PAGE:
Business Insider has become known all-too-well for making its site sticky with a constant procession of topical or newsy slideshows.
Well, the New York-based digital publisher this week started to monetize the idea with a sponsored gallery ad unit, and location-based marketing firm Yext has signed on as the first buyer. The ad unit lets brands own an entire slideshow gallery experience at BusinessInsider.com.
"We've done sponsored posts, and we've done sponsored email. So why not do sponsored slideshows?" Julie Hansen, Business Insider president and COO, told Adweek. "It's a pretty obvious extension for what we've been doing. And it's part of what everyone is seeing in the larger native advertising trend."
While Business Insider published Yext's nine-slide gallery dubbed "Why Local Search Is Important For Retailers—And Why It's A Mess" on Wednesday, the publication will be pushing the slideshow in its featured section by mid-morning today. Yext is also getting the site's top banner placement on the gallery's pages, while promoting its recent quarterly report/white paper on local search.
Allison Tepley, svp of marketing at Yext, said the gallery-takeover format is well-suited for her firm, which looks to educate brands about how its software can help them manage multiple online listings. "For this, we are looking to get [white paper] downloads and create awareness of our data," Tepley said.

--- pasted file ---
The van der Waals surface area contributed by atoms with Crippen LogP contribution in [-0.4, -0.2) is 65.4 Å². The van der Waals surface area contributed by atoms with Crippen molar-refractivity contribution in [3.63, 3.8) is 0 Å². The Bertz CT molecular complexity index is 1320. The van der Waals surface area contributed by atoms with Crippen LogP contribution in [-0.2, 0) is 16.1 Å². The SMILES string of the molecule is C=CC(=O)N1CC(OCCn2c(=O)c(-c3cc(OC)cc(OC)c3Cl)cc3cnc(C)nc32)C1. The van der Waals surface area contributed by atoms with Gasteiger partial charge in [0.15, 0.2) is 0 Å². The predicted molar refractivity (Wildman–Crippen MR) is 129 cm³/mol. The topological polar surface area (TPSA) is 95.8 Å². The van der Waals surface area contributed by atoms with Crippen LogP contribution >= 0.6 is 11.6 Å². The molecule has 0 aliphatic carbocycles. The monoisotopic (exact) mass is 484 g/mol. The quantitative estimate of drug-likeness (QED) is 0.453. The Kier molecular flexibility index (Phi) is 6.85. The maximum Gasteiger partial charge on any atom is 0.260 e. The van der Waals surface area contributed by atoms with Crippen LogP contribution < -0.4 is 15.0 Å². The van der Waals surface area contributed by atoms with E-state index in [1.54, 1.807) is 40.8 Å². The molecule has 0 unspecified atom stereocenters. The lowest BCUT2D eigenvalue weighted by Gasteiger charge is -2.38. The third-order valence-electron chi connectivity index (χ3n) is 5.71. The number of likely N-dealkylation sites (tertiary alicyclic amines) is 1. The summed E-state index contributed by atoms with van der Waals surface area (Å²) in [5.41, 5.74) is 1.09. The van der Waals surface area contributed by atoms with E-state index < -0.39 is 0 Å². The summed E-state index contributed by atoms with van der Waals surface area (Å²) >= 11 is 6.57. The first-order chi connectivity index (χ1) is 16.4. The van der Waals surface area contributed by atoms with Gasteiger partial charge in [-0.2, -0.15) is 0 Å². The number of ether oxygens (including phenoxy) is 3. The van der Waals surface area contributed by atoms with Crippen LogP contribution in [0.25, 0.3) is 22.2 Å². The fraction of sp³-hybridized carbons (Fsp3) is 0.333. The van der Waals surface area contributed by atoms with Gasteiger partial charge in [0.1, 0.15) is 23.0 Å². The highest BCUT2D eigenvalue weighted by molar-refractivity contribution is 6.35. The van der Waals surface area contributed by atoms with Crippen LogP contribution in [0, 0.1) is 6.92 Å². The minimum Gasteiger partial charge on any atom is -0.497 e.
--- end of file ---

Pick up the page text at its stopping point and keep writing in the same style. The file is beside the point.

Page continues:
Peter Spande, chief revenue officer at Business Insider, said, "It's another example of how brands are starting to use the same tools and techniques that professional content creators on the editorial side employ every day."
Spande said his content team handled the production of the gallery for Yext and plans to do the same for future advertisers.
"I think it will attract companies like luxury auto manufacturers, consumer electronic firms and other brands with products that have a lot of need for product-detail differentiation," he said. "But I do think this is going to mainly be a B2B-focused ad solution because there's generally a more nuanced and complex message to convey for those brands."